Colorado massacre: Poll blames guns and the Net

The Internet is joining the ranks of television, rock music, violent games and the media as a source of blame when violence erupts.

Americans think the Internet shares almost as much blame for the massacre in Littleton, Colorado as the availability of guns, according to a Gallup poll study. The study, which was commissioned by NBC and The Wall Street Journal and released Friday, found that 82 percent of those polled blamed the Internet at least partly for causing the shootings, compared with 88 percent who blamed the accessibility of guns.

Eric Harris, one of the two students who went on a shooting spree through their high school on April 20, had posted descriptions of making pipe bombs and violent messages on a Web site. Harris and Dylan Klebold shot up the school before taking their own lives, killing a dozen students and a teacher.

The poll could indicate the coming of age of the Internet as yet another source of blame when tragedy erupts. Society has long searched for a cause of such grave incidents -- often pointing to movies or rock lyrics -- and with the shootings in Littleton, the Internet has joined those ranks. Critics of violent video games also have sought to pin blame for the massacre on bloody games such as Doom and Duke Nuke 'Em, which the killers played frequently.

Participants in the Gallup poll placed an even heavier blame for the shootings on the killers' parents (94 percent); TV programs, movies, and music (94 percent); and social pressures on youth (92 percent). Pollsters surveyed 659 adults in the U.S. on April 21. Ben Bagdikian, former dean of the Berkeley School of Journalism and Washington Post editor, said the Internet should bear at least some of the blame because it provides a forum for threatening messages that could instigate violence. "The shootings don't have a single cause by any means, but there's no question that violence in the media has increased acceptance of aggressive behaviour," he said. "It's not enough to say 'you can't blame the Internet.' We've got to address some of these issues." Bagdikian said there are real-world rules that prohibit speech that indicates a "clear and present danger" to someone's safety, and those should also apply on the Internet, though he acknowledged that policing the Web is nearly impossible.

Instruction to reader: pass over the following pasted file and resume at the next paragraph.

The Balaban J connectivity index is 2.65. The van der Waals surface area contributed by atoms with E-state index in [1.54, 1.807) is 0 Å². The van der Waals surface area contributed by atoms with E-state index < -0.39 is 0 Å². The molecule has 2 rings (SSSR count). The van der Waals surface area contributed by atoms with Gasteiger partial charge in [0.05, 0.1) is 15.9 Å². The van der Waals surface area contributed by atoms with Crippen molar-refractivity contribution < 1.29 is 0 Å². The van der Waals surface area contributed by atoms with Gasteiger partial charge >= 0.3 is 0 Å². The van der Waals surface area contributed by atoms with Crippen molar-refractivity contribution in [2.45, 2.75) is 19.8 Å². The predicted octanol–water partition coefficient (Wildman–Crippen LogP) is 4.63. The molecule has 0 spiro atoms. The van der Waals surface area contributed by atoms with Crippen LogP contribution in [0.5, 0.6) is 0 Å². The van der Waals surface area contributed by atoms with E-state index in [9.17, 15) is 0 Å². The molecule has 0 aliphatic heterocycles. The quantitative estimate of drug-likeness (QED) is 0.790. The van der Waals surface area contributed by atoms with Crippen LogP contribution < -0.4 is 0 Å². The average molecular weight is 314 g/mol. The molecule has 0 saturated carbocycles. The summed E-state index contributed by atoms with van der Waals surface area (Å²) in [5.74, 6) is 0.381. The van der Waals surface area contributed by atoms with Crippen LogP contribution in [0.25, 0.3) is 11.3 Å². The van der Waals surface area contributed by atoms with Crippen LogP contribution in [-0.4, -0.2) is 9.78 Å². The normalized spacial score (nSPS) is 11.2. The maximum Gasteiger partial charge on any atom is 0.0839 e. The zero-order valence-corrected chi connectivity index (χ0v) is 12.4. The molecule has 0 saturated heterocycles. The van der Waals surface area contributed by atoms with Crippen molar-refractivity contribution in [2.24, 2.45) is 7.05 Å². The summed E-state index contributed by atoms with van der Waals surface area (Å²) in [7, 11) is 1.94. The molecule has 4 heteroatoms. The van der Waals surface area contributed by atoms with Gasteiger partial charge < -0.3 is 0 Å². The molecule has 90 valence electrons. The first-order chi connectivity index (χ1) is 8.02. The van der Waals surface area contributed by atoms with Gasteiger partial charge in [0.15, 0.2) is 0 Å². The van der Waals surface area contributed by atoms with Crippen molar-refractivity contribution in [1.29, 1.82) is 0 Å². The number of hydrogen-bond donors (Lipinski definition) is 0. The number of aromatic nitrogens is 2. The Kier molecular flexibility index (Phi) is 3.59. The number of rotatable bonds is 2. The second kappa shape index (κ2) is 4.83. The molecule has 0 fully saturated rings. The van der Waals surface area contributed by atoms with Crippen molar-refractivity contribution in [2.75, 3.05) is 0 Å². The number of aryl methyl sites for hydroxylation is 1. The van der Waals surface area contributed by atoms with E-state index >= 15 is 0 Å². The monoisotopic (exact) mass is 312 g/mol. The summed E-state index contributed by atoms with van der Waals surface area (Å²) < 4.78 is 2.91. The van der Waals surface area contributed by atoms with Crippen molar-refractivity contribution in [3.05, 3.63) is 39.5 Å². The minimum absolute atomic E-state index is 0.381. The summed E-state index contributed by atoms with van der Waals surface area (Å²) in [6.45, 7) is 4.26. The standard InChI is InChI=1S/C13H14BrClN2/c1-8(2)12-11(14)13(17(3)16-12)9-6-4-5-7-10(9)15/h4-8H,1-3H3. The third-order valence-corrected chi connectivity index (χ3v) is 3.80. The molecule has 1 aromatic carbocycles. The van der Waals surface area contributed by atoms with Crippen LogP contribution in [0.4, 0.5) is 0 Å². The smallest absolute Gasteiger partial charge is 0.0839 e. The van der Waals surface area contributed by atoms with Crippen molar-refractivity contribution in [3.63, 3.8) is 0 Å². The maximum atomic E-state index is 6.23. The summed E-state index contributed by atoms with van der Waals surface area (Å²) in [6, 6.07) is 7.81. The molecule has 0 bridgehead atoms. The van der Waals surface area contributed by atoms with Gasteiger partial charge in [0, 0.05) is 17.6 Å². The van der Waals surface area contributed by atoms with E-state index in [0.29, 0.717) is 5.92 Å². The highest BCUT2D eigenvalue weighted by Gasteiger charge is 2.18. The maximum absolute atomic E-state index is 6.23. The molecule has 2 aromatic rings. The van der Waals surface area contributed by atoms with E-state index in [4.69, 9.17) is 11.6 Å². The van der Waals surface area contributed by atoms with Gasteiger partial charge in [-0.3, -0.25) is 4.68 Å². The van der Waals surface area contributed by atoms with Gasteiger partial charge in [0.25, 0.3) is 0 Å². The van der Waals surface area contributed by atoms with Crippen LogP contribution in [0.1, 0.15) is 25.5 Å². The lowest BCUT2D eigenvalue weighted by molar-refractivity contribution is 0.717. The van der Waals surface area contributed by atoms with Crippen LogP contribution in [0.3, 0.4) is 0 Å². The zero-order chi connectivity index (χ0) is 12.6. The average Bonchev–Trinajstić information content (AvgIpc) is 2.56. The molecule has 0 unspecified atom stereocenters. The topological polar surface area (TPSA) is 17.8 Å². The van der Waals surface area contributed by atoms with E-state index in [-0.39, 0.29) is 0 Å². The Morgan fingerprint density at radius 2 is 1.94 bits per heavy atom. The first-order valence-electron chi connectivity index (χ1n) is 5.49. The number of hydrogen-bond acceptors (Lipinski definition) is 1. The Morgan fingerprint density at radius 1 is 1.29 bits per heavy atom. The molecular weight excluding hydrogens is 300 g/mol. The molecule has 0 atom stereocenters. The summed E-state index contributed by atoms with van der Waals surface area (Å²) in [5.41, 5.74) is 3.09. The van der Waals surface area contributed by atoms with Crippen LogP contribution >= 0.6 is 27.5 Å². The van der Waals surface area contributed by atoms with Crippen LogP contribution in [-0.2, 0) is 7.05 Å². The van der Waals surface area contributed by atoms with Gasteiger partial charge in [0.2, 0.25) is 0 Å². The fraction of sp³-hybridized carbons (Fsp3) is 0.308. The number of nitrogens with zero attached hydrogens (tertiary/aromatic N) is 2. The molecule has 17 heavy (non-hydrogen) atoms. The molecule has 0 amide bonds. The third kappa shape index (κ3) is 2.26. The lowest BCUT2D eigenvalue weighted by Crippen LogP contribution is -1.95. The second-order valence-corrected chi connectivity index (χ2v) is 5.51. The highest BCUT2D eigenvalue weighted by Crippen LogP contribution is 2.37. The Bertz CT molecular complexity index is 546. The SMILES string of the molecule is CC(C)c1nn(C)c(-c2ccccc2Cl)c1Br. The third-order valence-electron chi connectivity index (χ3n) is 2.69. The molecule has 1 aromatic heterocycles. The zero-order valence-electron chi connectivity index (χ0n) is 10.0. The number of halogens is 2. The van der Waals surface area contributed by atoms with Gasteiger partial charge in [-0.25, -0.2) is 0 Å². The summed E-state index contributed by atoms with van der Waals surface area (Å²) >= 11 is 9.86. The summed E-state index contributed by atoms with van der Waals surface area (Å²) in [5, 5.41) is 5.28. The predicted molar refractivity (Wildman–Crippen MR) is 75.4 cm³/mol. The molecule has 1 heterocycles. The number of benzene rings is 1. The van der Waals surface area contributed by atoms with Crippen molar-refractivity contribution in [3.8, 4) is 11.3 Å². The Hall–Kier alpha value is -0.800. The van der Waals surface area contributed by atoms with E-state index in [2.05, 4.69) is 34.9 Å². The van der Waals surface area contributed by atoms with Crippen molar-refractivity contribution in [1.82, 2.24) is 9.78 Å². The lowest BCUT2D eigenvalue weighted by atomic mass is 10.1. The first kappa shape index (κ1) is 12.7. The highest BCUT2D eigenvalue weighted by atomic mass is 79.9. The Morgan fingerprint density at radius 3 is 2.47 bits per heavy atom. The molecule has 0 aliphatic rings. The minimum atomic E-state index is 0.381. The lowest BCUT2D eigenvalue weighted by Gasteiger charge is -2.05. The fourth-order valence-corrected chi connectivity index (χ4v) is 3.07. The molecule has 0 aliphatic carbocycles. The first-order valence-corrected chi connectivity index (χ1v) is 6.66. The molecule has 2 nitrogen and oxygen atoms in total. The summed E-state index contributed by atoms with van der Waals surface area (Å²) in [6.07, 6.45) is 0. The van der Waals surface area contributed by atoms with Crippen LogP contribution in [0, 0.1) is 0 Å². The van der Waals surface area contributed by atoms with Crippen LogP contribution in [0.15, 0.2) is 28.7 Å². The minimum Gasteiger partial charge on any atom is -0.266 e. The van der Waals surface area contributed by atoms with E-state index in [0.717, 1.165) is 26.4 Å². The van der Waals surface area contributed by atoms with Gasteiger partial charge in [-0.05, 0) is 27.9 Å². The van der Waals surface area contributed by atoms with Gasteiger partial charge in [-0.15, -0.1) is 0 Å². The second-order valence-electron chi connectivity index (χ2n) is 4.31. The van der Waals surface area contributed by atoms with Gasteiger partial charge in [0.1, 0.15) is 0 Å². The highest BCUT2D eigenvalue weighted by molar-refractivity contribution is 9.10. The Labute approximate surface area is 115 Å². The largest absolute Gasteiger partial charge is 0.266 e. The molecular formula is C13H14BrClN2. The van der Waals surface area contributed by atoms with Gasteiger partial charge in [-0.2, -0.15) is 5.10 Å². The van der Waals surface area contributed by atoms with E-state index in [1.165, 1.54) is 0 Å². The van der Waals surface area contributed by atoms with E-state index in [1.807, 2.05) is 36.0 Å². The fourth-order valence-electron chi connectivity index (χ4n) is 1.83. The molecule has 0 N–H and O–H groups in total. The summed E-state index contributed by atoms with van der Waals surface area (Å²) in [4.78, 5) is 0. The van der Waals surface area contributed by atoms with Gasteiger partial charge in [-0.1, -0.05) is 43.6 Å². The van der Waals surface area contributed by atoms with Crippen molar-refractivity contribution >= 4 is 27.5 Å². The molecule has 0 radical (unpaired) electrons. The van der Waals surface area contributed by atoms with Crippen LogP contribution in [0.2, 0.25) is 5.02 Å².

Paul Saffo, a research fellow at the Institute for the Future, said the Internet and games that let a person take on the role of a killer played some role in the shootings. "Is the Internet the primary blame here? Absolutely not," he continued. "Does the Internet have to assume its place among inattentive parents, too-big schools, violent games and easily available guns? Absolutely."

But free speech advocates point to the fact that killings and similar human tragedy took place long before the rise of the Internet. What's more, the Internet can provide a positive experienced for otherwise disenfranchised teens who are more comfortable behind a computer screen than at a school dance. It's also provided a cathartic outlet in the wake of the tragedy. Youths can chat about teen alienation on a new High School Underground site, or mourn the loss of friends on the Jefferson County schools site.

"The Internet is becoming a mirror of our society," Saffo said. "It has equal helpings of bad and equal helpings of good."